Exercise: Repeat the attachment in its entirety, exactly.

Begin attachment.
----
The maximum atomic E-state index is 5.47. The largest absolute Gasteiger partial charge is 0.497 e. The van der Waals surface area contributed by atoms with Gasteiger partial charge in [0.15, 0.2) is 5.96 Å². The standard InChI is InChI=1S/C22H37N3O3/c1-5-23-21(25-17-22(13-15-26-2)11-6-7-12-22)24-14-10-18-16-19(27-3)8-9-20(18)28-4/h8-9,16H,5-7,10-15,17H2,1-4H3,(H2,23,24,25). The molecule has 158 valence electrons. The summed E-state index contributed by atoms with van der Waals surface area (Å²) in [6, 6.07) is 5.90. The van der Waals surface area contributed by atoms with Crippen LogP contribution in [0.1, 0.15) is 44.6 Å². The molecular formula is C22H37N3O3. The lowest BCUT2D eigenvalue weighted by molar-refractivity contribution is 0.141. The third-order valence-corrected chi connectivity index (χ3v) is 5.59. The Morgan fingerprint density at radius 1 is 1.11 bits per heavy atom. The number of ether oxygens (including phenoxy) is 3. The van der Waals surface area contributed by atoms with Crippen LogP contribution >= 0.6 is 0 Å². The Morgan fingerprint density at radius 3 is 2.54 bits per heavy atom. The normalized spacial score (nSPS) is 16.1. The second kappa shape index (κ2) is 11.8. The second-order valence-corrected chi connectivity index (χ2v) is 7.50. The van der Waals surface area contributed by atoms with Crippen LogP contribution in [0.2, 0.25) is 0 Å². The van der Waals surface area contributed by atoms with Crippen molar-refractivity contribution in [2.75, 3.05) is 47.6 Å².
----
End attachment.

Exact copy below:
The maximum atomic E-state index is 5.47. The largest absolute Gasteiger partial charge is 0.497 e. The van der Waals surface area contributed by atoms with Gasteiger partial charge in [0.15, 0.2) is 5.96 Å². The standard InChI is InChI=1S/C22H37N3O3/c1-5-23-21(25-17-22(13-15-26-2)11-6-7-12-22)24-14-10-18-16-19(27-3)8-9-20(18)28-4/h8-9,16H,5-7,10-15,17H2,1-4H3,(H2,23,24,25). The molecule has 158 valence electrons. The summed E-state index contributed by atoms with van der Waals surface area (Å²) in [6, 6.07) is 5.90. The van der Waals surface area contributed by atoms with Crippen LogP contribution in [0.1, 0.15) is 44.6 Å². The molecular formula is C22H37N3O3. The lowest BCUT2D eigenvalue weighted by molar-refractivity contribution is 0.141. The third-order valence-corrected chi connectivity index (χ3v) is 5.59. The Morgan fingerprint density at radius 1 is 1.11 bits per heavy atom. The number of ether oxygens (including phenoxy) is 3. The van der Waals surface area contributed by atoms with Crippen LogP contribution >= 0.6 is 0 Å². The Morgan fingerprint density at radius 3 is 2.54 bits per heavy atom. The normalized spacial score (nSPS) is 16.1. The second kappa shape index (κ2) is 11.8. The second-order valence-corrected chi connectivity index (χ2v) is 7.50. The van der Waals surface area contributed by atoms with Crippen LogP contribution in [0.2, 0.25) is 0 Å². The van der Waals surface area contributed by atoms with Crippen molar-refractivity contribution in [2.75, 3.05) is 47.6 Å².